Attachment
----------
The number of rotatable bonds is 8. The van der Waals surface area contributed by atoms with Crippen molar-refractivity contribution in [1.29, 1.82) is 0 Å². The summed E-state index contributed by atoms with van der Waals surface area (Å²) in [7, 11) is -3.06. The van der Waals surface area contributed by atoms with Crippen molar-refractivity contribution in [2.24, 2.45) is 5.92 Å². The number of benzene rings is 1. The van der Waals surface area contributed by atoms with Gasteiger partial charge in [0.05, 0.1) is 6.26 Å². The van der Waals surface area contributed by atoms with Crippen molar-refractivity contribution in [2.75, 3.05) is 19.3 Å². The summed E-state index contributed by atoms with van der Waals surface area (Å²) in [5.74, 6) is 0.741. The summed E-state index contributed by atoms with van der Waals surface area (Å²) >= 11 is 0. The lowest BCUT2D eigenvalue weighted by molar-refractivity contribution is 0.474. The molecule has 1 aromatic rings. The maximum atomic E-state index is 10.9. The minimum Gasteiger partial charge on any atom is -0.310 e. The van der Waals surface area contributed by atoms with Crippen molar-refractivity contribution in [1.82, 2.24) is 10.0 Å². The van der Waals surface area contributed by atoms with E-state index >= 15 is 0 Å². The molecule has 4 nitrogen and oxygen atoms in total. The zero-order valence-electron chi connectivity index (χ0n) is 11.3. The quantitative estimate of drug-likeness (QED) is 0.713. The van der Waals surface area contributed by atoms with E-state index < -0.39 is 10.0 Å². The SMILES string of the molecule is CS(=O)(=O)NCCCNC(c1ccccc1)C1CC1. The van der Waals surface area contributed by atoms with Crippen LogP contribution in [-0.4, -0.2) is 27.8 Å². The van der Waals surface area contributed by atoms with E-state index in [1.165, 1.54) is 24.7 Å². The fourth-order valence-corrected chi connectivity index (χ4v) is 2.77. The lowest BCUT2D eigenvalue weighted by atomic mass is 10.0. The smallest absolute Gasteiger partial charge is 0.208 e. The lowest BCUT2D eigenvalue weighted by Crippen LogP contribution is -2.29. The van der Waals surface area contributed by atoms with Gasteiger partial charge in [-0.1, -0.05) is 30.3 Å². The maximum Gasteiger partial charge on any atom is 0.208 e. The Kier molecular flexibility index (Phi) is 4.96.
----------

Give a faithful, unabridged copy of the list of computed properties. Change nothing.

The number of rotatable bonds is 8. The van der Waals surface area contributed by atoms with Crippen molar-refractivity contribution in [1.29, 1.82) is 0 Å². The summed E-state index contributed by atoms with van der Waals surface area (Å²) in [7, 11) is -3.06. The van der Waals surface area contributed by atoms with Crippen molar-refractivity contribution in [2.24, 2.45) is 5.92 Å². The number of benzene rings is 1. The van der Waals surface area contributed by atoms with Gasteiger partial charge in [0.05, 0.1) is 6.26 Å². The van der Waals surface area contributed by atoms with Crippen molar-refractivity contribution in [2.75, 3.05) is 19.3 Å². The summed E-state index contributed by atoms with van der Waals surface area (Å²) in [5.74, 6) is 0.741. The summed E-state index contributed by atoms with van der Waals surface area (Å²) >= 11 is 0. The lowest BCUT2D eigenvalue weighted by molar-refractivity contribution is 0.474. The molecule has 1 aromatic rings. The maximum atomic E-state index is 10.9. The minimum Gasteiger partial charge on any atom is -0.310 e. The van der Waals surface area contributed by atoms with Crippen molar-refractivity contribution in [1.82, 2.24) is 10.0 Å². The van der Waals surface area contributed by atoms with E-state index >= 15 is 0 Å². The molecule has 4 nitrogen and oxygen atoms in total. The zero-order valence-electron chi connectivity index (χ0n) is 11.3. The quantitative estimate of drug-likeness (QED) is 0.713. The van der Waals surface area contributed by atoms with E-state index < -0.39 is 10.0 Å². The SMILES string of the molecule is CS(=O)(=O)NCCCNC(c1ccccc1)C1CC1. The van der Waals surface area contributed by atoms with Crippen LogP contribution in [-0.4, -0.2) is 27.8 Å². The van der Waals surface area contributed by atoms with E-state index in [1.165, 1.54) is 24.7 Å². The fourth-order valence-corrected chi connectivity index (χ4v) is 2.77. The lowest BCUT2D eigenvalue weighted by atomic mass is 10.0. The smallest absolute Gasteiger partial charge is 0.208 e. The lowest BCUT2D eigenvalue weighted by Crippen LogP contribution is -2.29. The van der Waals surface area contributed by atoms with Gasteiger partial charge in [-0.1, -0.05) is 30.3 Å². The maximum Gasteiger partial charge on any atom is 0.208 e. The Kier molecular flexibility index (Phi) is 4.96.